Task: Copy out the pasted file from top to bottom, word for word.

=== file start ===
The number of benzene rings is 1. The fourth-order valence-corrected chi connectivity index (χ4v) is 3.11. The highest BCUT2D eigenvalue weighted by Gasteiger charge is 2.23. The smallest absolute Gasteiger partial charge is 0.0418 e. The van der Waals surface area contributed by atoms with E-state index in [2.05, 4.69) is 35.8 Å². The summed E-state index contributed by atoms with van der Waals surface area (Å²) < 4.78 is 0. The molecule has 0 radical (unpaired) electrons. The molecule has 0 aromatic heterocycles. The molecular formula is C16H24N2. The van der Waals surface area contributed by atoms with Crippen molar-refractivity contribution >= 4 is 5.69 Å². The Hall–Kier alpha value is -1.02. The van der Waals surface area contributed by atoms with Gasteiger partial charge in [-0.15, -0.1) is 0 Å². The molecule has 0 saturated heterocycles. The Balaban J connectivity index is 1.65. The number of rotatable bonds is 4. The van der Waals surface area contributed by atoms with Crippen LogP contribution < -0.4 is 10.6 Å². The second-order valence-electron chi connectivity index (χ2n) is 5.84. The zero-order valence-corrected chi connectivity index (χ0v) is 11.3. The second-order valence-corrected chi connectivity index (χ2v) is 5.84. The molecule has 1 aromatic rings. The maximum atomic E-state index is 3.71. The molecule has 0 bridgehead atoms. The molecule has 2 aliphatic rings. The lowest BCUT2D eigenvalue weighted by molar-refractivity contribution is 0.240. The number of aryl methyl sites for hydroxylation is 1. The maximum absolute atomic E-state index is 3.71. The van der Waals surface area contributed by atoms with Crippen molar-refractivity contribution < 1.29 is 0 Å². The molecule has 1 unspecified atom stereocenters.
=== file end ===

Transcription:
The number of benzene rings is 1. The fourth-order valence-corrected chi connectivity index (χ4v) is 3.11. The highest BCUT2D eigenvalue weighted by Gasteiger charge is 2.23. The smallest absolute Gasteiger partial charge is 0.0418 e. The van der Waals surface area contributed by atoms with E-state index in [2.05, 4.69) is 35.8 Å². The summed E-state index contributed by atoms with van der Waals surface area (Å²) < 4.78 is 0. The molecule has 0 radical (unpaired) electrons. The molecule has 0 aromatic heterocycles. The molecular formula is C16H24N2. The van der Waals surface area contributed by atoms with Crippen molar-refractivity contribution >= 4 is 5.69 Å². The Hall–Kier alpha value is -1.02. The van der Waals surface area contributed by atoms with Gasteiger partial charge in [-0.15, -0.1) is 0 Å². The molecule has 0 saturated heterocycles. The Balaban J connectivity index is 1.65. The number of rotatable bonds is 4. The van der Waals surface area contributed by atoms with Crippen LogP contribution < -0.4 is 10.6 Å². The second-order valence-electron chi connectivity index (χ2n) is 5.84. The zero-order valence-corrected chi connectivity index (χ0v) is 11.3. The second-order valence-corrected chi connectivity index (χ2v) is 5.84. The molecule has 1 aromatic rings. The maximum atomic E-state index is 3.71. The molecule has 0 bridgehead atoms. The molecule has 2 aliphatic rings. The lowest BCUT2D eigenvalue weighted by molar-refractivity contribution is 0.240. The number of aryl methyl sites for hydroxylation is 1. The maximum absolute atomic E-state index is 3.71. The van der Waals surface area contributed by atoms with Crippen molar-refractivity contribution < 1.29 is 0 Å². The molecule has 1 unspecified atom stereocenters.